Tropical Cyclone Freddy ravaged the southern Indian ocean for five weeks in February and March 2023, leaving a trail of destruction along coastal communities in the region. Among those most impacted by the disaster were children.
In Mozambique, approximately 1,500 classrooms were destroyed by Cyclone Freddy, disrupting learning for half a million students.
“Cyclone Freddy destroyed a lot of things. It destroyed homes. Destroyed crops. Destroyed schools. We stayed one month without going to school. We had to study under a tree and sit on the ground because the desks were submerged,” says Aladina Zacarias, a student at the Inlima Primary School in Zambézia Province, Mozambique.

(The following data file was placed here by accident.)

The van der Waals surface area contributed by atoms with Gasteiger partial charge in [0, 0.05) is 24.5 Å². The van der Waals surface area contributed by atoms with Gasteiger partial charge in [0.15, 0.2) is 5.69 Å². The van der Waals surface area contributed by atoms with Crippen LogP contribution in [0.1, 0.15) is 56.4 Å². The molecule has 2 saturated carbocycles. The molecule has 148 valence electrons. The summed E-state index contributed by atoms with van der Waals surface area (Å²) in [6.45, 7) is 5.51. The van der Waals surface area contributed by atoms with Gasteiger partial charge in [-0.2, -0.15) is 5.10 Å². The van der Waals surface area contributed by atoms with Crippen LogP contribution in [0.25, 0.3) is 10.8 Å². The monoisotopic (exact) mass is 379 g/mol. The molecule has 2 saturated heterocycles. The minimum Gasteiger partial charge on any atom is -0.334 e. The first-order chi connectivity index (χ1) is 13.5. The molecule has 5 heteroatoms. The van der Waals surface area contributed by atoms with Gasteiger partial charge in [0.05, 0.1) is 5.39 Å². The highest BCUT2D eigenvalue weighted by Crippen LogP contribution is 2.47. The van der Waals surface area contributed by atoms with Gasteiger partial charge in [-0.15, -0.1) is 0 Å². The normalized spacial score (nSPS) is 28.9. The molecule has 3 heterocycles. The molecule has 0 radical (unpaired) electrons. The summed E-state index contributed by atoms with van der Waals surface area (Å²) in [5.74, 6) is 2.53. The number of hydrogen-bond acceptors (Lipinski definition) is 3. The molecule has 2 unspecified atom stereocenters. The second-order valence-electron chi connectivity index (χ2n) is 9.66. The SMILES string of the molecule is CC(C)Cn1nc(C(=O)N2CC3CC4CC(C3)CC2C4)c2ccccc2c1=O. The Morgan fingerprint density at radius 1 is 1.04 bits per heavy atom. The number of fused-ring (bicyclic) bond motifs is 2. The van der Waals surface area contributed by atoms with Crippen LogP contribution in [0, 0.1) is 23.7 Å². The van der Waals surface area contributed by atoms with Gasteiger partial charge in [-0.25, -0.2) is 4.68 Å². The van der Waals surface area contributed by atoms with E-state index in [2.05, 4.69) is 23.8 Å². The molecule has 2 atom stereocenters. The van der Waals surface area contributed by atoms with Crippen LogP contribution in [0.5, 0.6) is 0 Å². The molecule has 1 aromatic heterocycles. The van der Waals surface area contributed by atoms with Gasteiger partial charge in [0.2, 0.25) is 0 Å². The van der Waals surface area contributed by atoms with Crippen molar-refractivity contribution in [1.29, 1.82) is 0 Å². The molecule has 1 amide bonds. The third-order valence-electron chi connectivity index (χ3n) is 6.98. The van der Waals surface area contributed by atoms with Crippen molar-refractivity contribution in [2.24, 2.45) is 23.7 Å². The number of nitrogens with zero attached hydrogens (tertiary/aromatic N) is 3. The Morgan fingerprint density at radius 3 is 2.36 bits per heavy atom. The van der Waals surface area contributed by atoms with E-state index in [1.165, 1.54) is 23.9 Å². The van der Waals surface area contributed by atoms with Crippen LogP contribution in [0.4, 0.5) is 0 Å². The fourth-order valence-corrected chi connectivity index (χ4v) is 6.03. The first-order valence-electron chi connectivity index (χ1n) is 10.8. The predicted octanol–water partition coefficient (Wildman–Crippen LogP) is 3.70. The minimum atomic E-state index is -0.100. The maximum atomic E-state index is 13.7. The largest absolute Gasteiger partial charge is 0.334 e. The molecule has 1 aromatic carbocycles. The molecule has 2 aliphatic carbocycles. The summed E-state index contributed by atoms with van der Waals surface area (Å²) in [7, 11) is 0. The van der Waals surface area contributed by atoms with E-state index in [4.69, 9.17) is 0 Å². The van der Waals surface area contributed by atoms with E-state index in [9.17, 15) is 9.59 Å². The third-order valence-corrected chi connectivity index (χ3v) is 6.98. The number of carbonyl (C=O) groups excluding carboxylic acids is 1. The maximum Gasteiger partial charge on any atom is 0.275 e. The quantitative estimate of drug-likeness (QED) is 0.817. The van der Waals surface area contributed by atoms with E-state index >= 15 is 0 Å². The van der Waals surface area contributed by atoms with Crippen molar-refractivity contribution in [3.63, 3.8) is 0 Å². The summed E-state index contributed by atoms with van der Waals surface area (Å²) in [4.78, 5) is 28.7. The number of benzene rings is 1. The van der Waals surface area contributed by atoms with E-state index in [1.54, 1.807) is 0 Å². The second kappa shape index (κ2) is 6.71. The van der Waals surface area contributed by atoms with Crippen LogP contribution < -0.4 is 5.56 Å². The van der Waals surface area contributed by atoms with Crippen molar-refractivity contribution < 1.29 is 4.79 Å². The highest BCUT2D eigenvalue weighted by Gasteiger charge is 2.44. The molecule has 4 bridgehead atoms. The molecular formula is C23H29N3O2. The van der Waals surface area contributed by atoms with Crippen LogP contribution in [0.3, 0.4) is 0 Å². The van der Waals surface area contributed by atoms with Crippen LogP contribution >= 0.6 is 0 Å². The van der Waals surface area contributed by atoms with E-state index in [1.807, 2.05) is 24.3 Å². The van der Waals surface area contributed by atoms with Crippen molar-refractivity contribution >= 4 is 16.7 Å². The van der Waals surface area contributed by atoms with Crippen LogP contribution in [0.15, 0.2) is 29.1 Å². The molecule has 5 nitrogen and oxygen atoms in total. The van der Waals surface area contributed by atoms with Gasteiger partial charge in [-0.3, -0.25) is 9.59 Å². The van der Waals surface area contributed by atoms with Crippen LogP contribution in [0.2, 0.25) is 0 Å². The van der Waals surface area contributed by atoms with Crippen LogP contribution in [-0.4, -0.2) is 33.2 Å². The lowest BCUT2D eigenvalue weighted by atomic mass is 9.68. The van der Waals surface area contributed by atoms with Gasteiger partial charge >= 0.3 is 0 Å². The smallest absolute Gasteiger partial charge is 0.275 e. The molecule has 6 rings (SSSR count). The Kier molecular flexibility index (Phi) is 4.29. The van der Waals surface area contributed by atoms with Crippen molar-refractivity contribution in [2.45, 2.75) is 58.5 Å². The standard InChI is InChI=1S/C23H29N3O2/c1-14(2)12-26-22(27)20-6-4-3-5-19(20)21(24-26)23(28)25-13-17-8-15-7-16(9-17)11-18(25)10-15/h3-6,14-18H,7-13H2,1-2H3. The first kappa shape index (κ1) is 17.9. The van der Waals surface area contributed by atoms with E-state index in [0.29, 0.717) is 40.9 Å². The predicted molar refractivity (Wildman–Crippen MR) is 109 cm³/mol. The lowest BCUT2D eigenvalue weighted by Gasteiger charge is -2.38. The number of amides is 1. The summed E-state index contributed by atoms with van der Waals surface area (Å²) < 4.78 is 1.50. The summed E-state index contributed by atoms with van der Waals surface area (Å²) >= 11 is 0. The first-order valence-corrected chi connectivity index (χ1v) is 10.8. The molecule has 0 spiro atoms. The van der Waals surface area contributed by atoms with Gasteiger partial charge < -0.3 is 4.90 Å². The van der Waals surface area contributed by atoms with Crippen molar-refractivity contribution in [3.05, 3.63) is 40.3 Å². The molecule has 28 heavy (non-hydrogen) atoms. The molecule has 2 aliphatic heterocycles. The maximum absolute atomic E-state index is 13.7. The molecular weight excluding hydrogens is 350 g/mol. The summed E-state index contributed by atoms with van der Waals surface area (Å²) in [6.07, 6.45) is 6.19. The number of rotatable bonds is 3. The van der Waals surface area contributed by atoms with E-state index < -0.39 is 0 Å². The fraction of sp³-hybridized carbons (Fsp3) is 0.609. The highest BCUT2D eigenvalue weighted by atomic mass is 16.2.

Globally, climate change related disasters have become more frequent, with 1 billion children worldwide at extremely high risk due to climate impacts.
To help address this issue, the Global Partnership for Education – of which the World Bank Group is a long-standing member – is working to promote climate-smart education systems. This includes offering financial and technical support to include climate risk in education plans, fostering cross-sector coordination and access to finance for adaptation efforts.
Education in the eye of the storm is a Global Partnership for Education virtual reality project, produced in partnership with the World Bank and UNICEF Mozambique, that enables people to experience how education is being impacted by climate-related events, and how children, their families, and communities are responding and adapting.
This virtual reality video transports you to Maganja da Costa, a district in Zambézia Province, Mozambique, to experience the impact of Tropical Cyclone Freddy. Listen to the personal stories of the children, families and teachers affected by the storm, and witness first-hand the efforts to rebuild communities in wake of the disaster.